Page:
Humanly Felicity McDee (McDee's 1980s widow, played by Nan Munro, gives the first hints of being an opposing strong character to Emma Mulreen, going into Miss Marple mode at this point, offering a commentary on who was present while they're trying to get the police. Do I really need to say the phone is dead? - This is the first comment after the murder that the ever-focused Steel pays attention to: he is so little focused on his cover story he has to ask Sapphire his name. I love the way she rolls her eyes as he tells him! In response to 'this is not a damned story, this is real,' Steel replies, 'Is it?' By this he calls to mind the way in which Time has played tricks on people in their previous assignments by rearranging the times at which things have happened to create the unreal. I'm delighted to say that Steel obviously agrees with my verdict that the Christie context story is an obvious distraction from the real issue here!
The door theme is repeated by the fact the front door won't open, again a clearly Christie reference to a completely closed environment, transposed into a more sci-fi venue. Dry ice is used to indicate something outside coming in. Sapphire's commentary is that there is no 'conventional' way out, indicating her deeper understanding while the guests are puzzling over a chair broken in an attempt to break a window to get out.
The 1970s fad for ley lines is brought in as an explanation for why that particular house was chosen for the time disturbance. While this may seem an unnecessarily 'quack' way to explain it, it would probably have worked well at the time as an example of alternative knowledge, grounding Sapphire and Steel's alternative knowledge into the alternative knowledge of the time, and making the story more real. Unfortunately this device has not worn well, and makes it seem unnecessarily dated now.
The alternative knowledge (still unfortunately based in the time) theme is reinforced by Sapphire reading Anthony Purnell's wine glass. She sees him trying to kiss Mulreen's secretary, who knows she is two-timing her, but he says he will get rid of Veronica. This episode is effective because it is clearly distraction into the human emotions of the people rather than the time problem that Steel is focusing on. He looks suspicious, but in fact it is after that it is discovered that he is missing. At this point the other guests challenge Sapphire and Steel's presence there. They have clearly been distracted themselves, because the cover story for Sapphire and Steel was clearly explained in the first episode. Steel somewhat surprisingly attributes their lapse of memory to a 'tear in the fabric of time', of which it is one of the symptoms. This continues the theme of time distracting people from what is really happening, and Sapphire and Steel as the agents of reality. It is plain that Mulreen's memory, and those of the other guests, have been completely transposed to the reality of the 1930s. Steel's interpretation is that this change or loss of memory is to make it impossible to know what is happening outside the house 'assuming there is an outside,' he says. There is now no past or future. Veronica's body has disappeared, the knife that stabbed her lying on the floor under the sheet she was covered with. Steel tried to find the logic to these occurrences, and an explanation is sought in what McDee is working on in his office, a genetic treatment for disease. Sapphire views what he is doing: she sees that his carelessness with the virus he is working on will cause the planet's extinction unless he dies the next day, as he did before Time disturbed the chronology.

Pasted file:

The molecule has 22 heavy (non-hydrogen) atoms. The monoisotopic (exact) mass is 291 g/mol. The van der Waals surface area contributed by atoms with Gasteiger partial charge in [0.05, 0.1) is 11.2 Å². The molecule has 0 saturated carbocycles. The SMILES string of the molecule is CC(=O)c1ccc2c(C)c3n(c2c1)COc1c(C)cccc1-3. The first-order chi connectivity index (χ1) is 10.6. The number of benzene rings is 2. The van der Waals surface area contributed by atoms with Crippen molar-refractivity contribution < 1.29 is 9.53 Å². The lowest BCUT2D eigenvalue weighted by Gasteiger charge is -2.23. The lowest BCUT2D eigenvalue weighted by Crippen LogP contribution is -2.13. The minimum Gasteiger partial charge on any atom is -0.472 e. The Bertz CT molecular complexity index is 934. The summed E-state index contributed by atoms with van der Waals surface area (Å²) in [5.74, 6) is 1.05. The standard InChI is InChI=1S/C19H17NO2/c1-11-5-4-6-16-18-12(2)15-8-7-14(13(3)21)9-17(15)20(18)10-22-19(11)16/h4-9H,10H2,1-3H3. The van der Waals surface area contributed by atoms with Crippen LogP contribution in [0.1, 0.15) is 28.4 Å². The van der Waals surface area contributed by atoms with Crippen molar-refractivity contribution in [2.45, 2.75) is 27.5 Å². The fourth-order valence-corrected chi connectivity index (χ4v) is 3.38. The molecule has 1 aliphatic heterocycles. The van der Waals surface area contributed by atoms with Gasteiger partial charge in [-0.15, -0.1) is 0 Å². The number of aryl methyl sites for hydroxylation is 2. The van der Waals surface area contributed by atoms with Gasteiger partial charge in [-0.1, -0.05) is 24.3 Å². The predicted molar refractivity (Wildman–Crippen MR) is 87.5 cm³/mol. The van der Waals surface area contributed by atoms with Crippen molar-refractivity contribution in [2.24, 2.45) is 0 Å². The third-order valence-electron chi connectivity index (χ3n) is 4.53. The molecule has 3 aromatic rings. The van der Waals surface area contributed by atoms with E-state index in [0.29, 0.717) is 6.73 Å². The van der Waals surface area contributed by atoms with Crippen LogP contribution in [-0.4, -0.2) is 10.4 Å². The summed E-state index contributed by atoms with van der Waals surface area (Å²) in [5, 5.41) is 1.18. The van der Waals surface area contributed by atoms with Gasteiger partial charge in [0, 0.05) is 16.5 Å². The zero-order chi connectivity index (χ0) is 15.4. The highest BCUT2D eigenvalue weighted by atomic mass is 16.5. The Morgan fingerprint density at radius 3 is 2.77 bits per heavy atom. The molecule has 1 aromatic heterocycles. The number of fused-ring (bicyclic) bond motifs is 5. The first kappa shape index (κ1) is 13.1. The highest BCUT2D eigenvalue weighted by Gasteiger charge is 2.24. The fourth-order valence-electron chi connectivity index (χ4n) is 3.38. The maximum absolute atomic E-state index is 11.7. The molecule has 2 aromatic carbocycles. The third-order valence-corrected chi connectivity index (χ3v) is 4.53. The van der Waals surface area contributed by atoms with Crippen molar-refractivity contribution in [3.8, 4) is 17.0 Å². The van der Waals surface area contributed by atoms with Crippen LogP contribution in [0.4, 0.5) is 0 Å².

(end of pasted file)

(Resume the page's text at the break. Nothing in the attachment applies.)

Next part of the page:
Tony Purnell turns up behind the dining room curtains, saying somebody or thing has tried to kill him, and asking for Cavendish/Steel. Significantly he knows who to ask for, rather than treating him suspiciously. The butler makes the mistake of leaving him alone in the dining room and the candles go out. An invisible McDee is invoked into the library by Sapphire and Steel, meanwhile. Steel tried to persuade him to stop his work, but unfortunately Sapphire 'loses' him, he walks out and it is at that moment the butler comes for Steel. Sapphire tells Steel not to go: there is a gunshot. An additionally Christie element is given by the fact that Steel has forgotten something Sapphire told him: it is not entirely clear who is on which side in this story, and this device gives the appearance of Steel being influenced by Time's disturbance as well, despite his steely single-minded focus. This is an interesting position for Steel to be in, and uses well the deception or distraction theme of this story. Despite Steel's disinterest in anything other than their assignment, even he can be distracted by Time. Of course Purnell has been shot.
I like the slightly faster pace of the action in this episode. I also like the fact that at this halfway point through the assignment it is not possible for the viewer really to know what is going on, since Sapphire and Steel don't either. This episode makes a convincing use of detective story plot devices to create the right amount of distraction and deception.